Customers use ATMs operated by Turkiye Halk Bankasi, or Halkbank; Akbank and Denizbank in Istanbul. Credit Suisse now has outperform ratings on four Turkish banks - Akbank, Halkbank, Isbank and TSKB.
Just as Turkish bank profitability drops to the lowest since records began, Credit Suisse says it’s ending a three-year-long bearish view on the country’s lenders.
Valuations near 2009 lows “more than reflect” depressed bank earnings and represent a buying opportunity, says Credit Suisse’s Ates Buldur. The Istanbul-based analyst predicts 2015 will prove to be a trough for the lenders’ earnings, as political uncertainties abate after the November elections and the effects of regulations brought in to stymie credit growth ease going into next year.
“We acknowledge the potential volatility in the short term, but believe Turkish banks should outperform their regional peers and Turkish non-financials in the next 12 months,” Buldur wrote in an e-mailed note Friday. That’s causing Zurich-based Credit Suisse to turn “positive on Turkish banks for the first time in almost three years.”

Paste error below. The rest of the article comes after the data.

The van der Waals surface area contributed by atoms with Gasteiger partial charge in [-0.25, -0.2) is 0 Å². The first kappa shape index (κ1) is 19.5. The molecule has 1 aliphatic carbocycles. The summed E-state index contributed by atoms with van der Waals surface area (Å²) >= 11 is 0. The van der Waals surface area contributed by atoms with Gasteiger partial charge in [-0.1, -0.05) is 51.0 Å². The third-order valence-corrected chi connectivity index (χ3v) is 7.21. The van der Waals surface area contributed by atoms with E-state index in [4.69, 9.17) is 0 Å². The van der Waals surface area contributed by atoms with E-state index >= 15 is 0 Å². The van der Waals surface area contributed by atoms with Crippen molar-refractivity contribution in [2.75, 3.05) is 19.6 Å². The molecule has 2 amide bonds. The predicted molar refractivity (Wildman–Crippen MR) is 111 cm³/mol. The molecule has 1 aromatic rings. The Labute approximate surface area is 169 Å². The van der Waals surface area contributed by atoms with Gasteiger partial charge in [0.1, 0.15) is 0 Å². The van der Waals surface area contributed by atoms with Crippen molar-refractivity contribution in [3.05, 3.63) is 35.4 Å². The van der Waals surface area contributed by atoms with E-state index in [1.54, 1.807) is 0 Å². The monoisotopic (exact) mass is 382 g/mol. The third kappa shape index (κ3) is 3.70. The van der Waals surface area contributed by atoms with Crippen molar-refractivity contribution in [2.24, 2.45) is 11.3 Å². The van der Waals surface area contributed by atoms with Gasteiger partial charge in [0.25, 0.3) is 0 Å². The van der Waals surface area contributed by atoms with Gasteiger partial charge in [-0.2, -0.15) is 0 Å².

Credit Suisse now has outperform ratings on four Turkish banks - Akbank, Halkbank, Isbank and TSKB. These stocks, along with Austria’s Erste Group Bank and Budapest-based OTP Bank Nyrt, are now Credit Suisse’s preferred banks in Eastern Europe, the Middle East and Africa, he said. Russian and South African banks are the next-most preferred, while Polish lenders rank lowest.
The call comes as Turkish banks’ return on equity dropped to 10% in August, the lowest since the banking regulator started collecting data 13 years ago. That compares unfavourably with returns on deposits, which central bank data show are about a percentage point higher, meaning it’s presently more lucrative for Turks to park their money in a local bank than to invest in one.
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